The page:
Among women and families with children, domestic violence is a leading cause of homelessness. Many of the forces producing new homelessness, however, have been ongoing since the1980s. Mass incarceration created generations of people with criminal records, the large majority of whom are black and brown. The prison to homelessness journey has essentially locked many out of job and housing markets. Drug epidemics, lack of access to medical care and exponentially increasing medical costs have continued to push the sick and disabled into homelessness as well.

Executive Director Tonia Pace

Lucas County also has a significant population considered to be chronically homeless —people who have been homeless for at least 12 months and can be diagnosed with a substance abuse disorder, mental illness, or a physical or developmental disability. About one quarter of the nation’s unhoused population are thought to be chronically homeless.

Within the chronic population, African Americans experience homelessness at significantly disproportionate rates. Blacks experience homelessness at a rate five times greater than Whites. Research from the National Alliance to End Homelessness attributes this disparity to longstanding discrimination in the criminal justice system, in the rental housing market and in the healthcare system.

Many volunteers and those who have been helped by Family House have shared reviews of their experiences. Most share they learned something they didn’t know before coming to Family House and many gained insight and new perspectives about everyday people and the personal struggles they face. “I would highly recommend volunteering to anyone wanting to widen their scope of understanding,” says Pace.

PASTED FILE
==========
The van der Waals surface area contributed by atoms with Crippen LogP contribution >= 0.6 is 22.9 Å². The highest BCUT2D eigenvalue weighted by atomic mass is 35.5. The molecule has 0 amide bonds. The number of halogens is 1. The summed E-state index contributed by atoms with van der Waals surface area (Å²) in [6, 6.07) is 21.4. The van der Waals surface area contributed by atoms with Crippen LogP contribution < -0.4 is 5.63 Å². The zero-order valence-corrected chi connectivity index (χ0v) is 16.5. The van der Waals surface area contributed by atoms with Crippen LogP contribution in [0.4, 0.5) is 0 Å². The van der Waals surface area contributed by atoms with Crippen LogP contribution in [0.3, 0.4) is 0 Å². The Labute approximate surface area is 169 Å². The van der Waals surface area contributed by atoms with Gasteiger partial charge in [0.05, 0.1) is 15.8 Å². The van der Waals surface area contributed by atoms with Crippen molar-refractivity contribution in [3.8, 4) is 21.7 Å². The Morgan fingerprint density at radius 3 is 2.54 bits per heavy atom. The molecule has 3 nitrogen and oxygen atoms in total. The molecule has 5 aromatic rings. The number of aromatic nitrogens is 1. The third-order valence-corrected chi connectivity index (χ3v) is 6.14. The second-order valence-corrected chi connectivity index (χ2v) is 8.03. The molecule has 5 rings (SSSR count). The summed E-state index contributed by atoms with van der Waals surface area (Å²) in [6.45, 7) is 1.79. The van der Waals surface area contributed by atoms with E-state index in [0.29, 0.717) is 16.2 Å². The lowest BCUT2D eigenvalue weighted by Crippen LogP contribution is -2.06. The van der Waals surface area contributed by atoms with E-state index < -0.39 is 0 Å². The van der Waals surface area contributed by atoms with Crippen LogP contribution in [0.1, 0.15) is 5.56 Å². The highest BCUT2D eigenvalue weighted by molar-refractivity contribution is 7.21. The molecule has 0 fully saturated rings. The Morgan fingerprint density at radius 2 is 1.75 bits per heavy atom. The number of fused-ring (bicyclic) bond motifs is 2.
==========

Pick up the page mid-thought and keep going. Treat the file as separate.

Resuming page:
“We are proud to still have one of the Founding Pastors, Bishop Robert A. Culp of First Church of God, still serving on our Board of Directors today,” says Director Pace.

Upon inception Family House only served women and children but when they realized this formality may have separated some households, they decided to accept entire families in keeping with their mission.

“Our focus is the family unit but we rarely turn anyone away,” shares Pace. “Are you or do you know a family in crisis? If you are a married couple with or without children; an unmarried couple with children; a same-sex, cohabitating couple with or without children; a single parent; or a single pregnant woman in Toledo please contact Family House.”

Family House admits residents via United Way by dialing 2-1-1 whether in an emergency situation – women experiencing domestic abuse; natural disaster victims – or victims of unemployment or financial hardship.

Family House has joined forces alongside 3 local charities with the shared goal of raising awareness about the issues of hunger and homelessness that plague nearly 1 in 5 in Lucas County.